The Nelson Mandela Metropolitan University (NMMU) is a brand created from an amalgamation of 3 higher education institutions. As a result it is a new brand and needs traction in the marketplace. We had run campaigns over a few years to encourage scholars to apply. These had been successful but often lacked the brand punch that we needed for a newish brand. So we created a real world experiential campaign using the world class NMMU choir to bring to life our campaign message of ‘A better you’ – the result of a good education.
The idea was for them to surprise shoppers at a busy shopping centre with songs that had the word ‘you’ in it. But the secret was to film and record this flashmob so that we could take it into the virtual space with the possibility of it going viral. Viral is when people start spreading the message of their own accord like one spreads a cold. We hid 8 cameras and had 25 miked singers. The campaign was a great success, it was the fastest growing SA Youtube video of the year. At least until that guy on the bike got hit by that buck! And was viewed on every continent. The NMMU brand value increased and ’sales’ went up tremendously, yielding a huge return on investment.
When businesses go through a rebranding process, what are the core principles to bear in mind that will allow customers to embrace the change?
Four things are key to this process. The first is that a brand process has to be based on truth, it cannot be fabricated, it must have its foundation in the core of who the business is. The second is that it must have stretch for the next 10 years. There is no point in doing a rebrand unless it will take you forward into the next decade. This should always result in some brand and organisational stretch, some sort of upskilling, innovation or learning. This will result in a more focused and competitive company. The third element I would mention is that a positioning must always be based around a deep consumer insight. Research is necessary to understand if the business offering is connecting, and indeed how it is connecting, with a specific target market. The brand should be developed around this aspect. Lastly a brand should be built from the inside out. We need to sustain our internal brand with the same level of passion and commitment that we do to external customers.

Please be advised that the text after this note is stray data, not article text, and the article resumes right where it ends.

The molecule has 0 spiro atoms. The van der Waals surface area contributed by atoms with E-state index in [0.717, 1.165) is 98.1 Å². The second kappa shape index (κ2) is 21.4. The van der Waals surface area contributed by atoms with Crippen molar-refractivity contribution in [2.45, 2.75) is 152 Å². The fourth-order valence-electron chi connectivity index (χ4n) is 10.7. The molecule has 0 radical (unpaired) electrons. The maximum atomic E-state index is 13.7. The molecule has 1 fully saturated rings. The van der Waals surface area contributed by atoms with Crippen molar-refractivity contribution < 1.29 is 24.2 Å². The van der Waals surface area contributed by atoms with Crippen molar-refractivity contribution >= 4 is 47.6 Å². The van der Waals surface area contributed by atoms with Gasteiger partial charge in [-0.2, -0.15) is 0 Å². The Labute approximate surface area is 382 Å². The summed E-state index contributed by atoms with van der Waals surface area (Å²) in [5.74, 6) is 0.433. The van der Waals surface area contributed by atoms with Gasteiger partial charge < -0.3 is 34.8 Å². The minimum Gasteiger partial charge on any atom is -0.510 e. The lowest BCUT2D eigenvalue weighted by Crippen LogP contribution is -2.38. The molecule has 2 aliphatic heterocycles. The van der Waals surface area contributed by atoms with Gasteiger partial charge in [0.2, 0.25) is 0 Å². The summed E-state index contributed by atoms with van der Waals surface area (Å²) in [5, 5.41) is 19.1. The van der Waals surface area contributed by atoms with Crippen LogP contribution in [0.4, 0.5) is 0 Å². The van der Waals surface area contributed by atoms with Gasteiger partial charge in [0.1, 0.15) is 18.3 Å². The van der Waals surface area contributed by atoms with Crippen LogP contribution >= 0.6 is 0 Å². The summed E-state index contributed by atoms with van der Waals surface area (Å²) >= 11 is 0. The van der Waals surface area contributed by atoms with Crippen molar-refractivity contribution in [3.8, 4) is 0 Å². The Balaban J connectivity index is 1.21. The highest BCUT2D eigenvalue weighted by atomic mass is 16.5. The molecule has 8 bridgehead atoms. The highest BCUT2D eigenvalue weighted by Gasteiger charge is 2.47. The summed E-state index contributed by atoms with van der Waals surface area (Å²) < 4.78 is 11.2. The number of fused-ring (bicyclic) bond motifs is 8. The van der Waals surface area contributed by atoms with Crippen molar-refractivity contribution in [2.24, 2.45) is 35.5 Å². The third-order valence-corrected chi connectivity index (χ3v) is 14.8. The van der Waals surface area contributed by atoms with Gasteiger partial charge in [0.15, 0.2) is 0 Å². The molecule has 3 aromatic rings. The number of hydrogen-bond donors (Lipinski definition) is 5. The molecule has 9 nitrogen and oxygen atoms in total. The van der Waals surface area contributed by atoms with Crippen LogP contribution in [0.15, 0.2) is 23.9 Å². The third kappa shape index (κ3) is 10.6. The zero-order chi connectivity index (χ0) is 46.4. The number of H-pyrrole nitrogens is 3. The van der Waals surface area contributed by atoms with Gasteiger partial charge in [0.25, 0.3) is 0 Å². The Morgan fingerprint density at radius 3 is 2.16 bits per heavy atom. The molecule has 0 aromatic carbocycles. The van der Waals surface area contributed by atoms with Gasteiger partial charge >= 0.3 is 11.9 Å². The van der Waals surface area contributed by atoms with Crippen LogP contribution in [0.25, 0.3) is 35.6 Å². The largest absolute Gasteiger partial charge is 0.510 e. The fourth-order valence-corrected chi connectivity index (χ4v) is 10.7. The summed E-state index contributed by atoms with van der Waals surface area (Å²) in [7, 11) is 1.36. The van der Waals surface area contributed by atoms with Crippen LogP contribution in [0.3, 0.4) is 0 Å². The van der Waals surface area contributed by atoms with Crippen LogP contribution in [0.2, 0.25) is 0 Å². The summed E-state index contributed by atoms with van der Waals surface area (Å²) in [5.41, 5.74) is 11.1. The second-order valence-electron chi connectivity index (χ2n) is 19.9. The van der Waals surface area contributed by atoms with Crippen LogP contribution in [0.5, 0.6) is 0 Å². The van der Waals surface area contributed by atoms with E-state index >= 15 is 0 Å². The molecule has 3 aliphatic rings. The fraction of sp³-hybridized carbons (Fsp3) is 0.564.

Which campaign or strategy have you worked on that has stood out for you, and what did you learn from it?
We have been busy working on the rebranding and rollout of SAB’s Castle Milk Stout for the last two and a half years. This has been a delicate process of reinventing CMS so that it both retains existing, traditional customers and connects with younger, more aspiring consumers. FMCG brands can crash and burn easily, we saw this with Coke’s new formula and again when Lion Lager tried to reinvent itself. CMS on the other hand has found traction and has grown from strength to strength over this time. I have learned how important constant research is to test assumptions and perceptions. I have learned how important building a brand is while simultaneously driving sales campaigns on the ground. And lastly I have learned that connecting with customers who recommend other customers is critical to building strong, enduring brands.
Thank you so much for your time and valuable insight, Neil. We look forward to seeing more great things coming from Boomtown. Visit the Boomtown website here to see more or their great work.